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Mutat Res. 1989 Jan;220(1):31-47.

Polychlorinated biphenyls (PCBs): mutagenicity and carcinogenicity.

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Department of Physiology and Pharmacology, College of Veterinary Medicine, Texas A & M University, College Station 77840.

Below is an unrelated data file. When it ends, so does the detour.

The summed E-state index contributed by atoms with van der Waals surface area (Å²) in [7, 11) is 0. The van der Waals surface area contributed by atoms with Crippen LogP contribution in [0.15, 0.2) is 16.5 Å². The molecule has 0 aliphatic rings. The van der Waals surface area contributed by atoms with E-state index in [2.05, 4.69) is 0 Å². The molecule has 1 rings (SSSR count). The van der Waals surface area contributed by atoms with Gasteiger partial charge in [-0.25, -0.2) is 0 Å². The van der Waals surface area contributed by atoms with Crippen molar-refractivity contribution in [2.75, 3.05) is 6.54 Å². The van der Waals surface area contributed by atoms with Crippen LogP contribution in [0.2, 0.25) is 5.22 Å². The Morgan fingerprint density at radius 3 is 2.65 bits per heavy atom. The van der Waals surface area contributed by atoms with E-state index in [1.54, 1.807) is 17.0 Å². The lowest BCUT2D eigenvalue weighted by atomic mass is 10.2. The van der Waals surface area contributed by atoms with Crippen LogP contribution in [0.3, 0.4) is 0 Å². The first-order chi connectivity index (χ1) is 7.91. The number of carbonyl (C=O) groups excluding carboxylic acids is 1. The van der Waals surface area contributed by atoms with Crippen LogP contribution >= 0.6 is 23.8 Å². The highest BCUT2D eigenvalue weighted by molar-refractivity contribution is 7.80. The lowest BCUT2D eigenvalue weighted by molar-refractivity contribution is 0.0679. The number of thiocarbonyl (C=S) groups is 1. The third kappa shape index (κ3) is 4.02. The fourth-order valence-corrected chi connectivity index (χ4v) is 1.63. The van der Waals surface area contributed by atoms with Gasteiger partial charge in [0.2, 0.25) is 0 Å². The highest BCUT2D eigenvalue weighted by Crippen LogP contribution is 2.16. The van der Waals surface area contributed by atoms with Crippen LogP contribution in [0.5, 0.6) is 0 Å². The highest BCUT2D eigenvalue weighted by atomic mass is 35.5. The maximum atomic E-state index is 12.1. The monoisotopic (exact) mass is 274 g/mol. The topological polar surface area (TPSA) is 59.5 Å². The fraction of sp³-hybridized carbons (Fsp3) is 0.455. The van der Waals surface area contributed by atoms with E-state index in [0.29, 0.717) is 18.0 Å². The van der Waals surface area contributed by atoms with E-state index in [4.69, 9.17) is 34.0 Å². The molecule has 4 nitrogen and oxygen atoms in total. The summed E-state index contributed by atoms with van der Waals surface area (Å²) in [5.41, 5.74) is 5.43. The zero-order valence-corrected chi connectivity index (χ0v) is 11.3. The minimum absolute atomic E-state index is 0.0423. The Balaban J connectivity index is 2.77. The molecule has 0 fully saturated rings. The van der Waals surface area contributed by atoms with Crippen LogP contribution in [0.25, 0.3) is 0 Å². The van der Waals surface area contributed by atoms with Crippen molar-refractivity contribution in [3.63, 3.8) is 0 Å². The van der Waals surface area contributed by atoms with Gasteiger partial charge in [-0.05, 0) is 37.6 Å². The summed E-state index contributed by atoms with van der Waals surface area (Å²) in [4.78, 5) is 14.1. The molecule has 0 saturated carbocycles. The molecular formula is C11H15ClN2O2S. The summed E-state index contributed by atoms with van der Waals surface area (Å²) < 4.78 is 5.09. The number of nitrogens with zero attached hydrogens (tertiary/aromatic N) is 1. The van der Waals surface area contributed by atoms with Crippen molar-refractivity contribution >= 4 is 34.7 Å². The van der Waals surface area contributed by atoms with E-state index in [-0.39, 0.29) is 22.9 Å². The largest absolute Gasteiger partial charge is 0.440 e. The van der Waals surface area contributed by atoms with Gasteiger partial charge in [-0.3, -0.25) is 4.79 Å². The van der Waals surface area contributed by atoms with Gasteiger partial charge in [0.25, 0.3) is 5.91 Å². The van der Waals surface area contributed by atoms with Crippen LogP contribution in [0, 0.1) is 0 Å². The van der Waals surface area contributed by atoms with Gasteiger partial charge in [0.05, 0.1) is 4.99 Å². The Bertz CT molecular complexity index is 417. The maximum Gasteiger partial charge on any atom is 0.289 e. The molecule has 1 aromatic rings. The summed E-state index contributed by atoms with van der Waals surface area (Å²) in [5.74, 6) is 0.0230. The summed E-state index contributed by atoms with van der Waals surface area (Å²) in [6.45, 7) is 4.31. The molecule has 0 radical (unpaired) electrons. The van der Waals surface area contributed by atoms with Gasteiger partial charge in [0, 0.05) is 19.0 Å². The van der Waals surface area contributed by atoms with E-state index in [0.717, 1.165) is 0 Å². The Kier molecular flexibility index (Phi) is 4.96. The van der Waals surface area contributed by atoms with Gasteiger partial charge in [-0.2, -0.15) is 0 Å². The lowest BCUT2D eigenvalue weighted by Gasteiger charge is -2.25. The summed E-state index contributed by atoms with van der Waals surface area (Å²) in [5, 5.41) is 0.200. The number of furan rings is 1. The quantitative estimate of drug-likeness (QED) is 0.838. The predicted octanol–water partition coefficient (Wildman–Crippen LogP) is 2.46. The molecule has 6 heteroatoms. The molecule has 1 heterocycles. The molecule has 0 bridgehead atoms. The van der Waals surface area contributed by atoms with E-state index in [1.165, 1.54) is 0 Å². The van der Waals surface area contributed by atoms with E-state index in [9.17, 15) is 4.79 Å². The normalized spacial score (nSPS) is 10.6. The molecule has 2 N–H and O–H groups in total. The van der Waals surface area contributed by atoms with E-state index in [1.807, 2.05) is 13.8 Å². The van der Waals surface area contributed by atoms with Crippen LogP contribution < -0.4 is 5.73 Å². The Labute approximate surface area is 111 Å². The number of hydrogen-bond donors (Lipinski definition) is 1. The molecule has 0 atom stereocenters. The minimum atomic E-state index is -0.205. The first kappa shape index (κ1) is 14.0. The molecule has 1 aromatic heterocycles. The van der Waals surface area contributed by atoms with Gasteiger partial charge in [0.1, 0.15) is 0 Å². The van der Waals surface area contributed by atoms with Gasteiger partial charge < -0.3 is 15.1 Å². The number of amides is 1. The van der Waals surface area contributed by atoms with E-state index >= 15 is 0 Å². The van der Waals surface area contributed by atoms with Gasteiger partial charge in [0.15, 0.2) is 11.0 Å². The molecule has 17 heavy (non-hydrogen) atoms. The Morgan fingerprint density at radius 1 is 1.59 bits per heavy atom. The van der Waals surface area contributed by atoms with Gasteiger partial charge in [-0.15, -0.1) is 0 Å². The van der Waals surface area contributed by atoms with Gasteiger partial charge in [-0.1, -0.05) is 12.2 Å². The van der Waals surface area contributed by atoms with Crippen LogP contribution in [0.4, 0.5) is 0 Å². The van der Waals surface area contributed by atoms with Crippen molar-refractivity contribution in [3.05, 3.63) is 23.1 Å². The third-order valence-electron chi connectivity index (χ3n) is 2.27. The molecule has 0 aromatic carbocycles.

The potential mutagenicity and carcinogenicity of commercial PCBs has been investigated in both in vivo and in vitro systems and several conclusions can be drawn from these studies. (1) PCBs can covalently adduct DNA both in vivo and in vitro (using a source of metabolic activation); the more highly chlorinated biphenyls are poorly metabolized and these compounds tend to exhibit very low binding to DNA. Based on the structure-activity relationships for PCBs (Safe, 1984) it is unlikely that the more toxic compounds such as 3,3',4,4',5-penta- and 3,3',4,4',5,5'-hexachlorobiphenyl, would form covalent adducts with DNA. (2) PCB mixtures and individual compounds exhibit minimal mutagenic activity in most assay systems. (3) The more highly chlorinated PCB mixtures (i.e. greater than 50% Cl by weight) are hepatocarcinogens in rodents whereas data from a limited number of studies suggest that the lower chlorinated mixtures are not carcinogenic. (4) In some model systems, the higher chlorinated PCB mixtures act as promoters of preneoplastic lesions and hepatocellular carcinomas in rodents treated with a variety of initiators. (5) Aroclor 1254 acts as a promoter of skin papilloma formation in HRS/J hairless mice and structure-activity and genetic studies suggest that the Ah receptor is necessary but not sufficient for the activity of halogenated aryl hydrocarbons as promoters in hairless mice. (6) Individual PCB congeners and higher chlorinated commercial mixtures also exhibit anti-carcinogenic activity in the CD-1 mouse skin cancer model. (7) Results from occupational studies suggest that individuals exposed to PCBs may have an excess of cancer at some sites, however, the most comprehensive study (Brown, 1987) suggests that there are no significant increases in the overall cancer rate in workers exposed to PCBs. Follow-up and continuing epidemiological studies on the PCB-exposed workers are required to further clarify the potential carcinogenic effects of PCBs on humans. In several strains of rats and mice, there is a high incidence of hepatic preneoplastic lesions and carcinomas and these lesions can be induced by diverse promoting agents (Schulte-Hermann et al., 1983; Weinstein, 1984). Since PCBs are not mutagenic and do not readily form covalent adducts with cellular DNA, it is likely that the higher chlorinated biphenyls are not genotoxic and act as promoters of carcinogenesis in rodents. A comparable mechanism has been suggested for 2,3,7,8-TCDD (Shu et al., 1987; Weinstein, 1984). For PCBs, the role of the Ah receptor in mediating their activity as promoters has not been delineated.(ABSTRACT TRUNCATED AT 400 WORDS)

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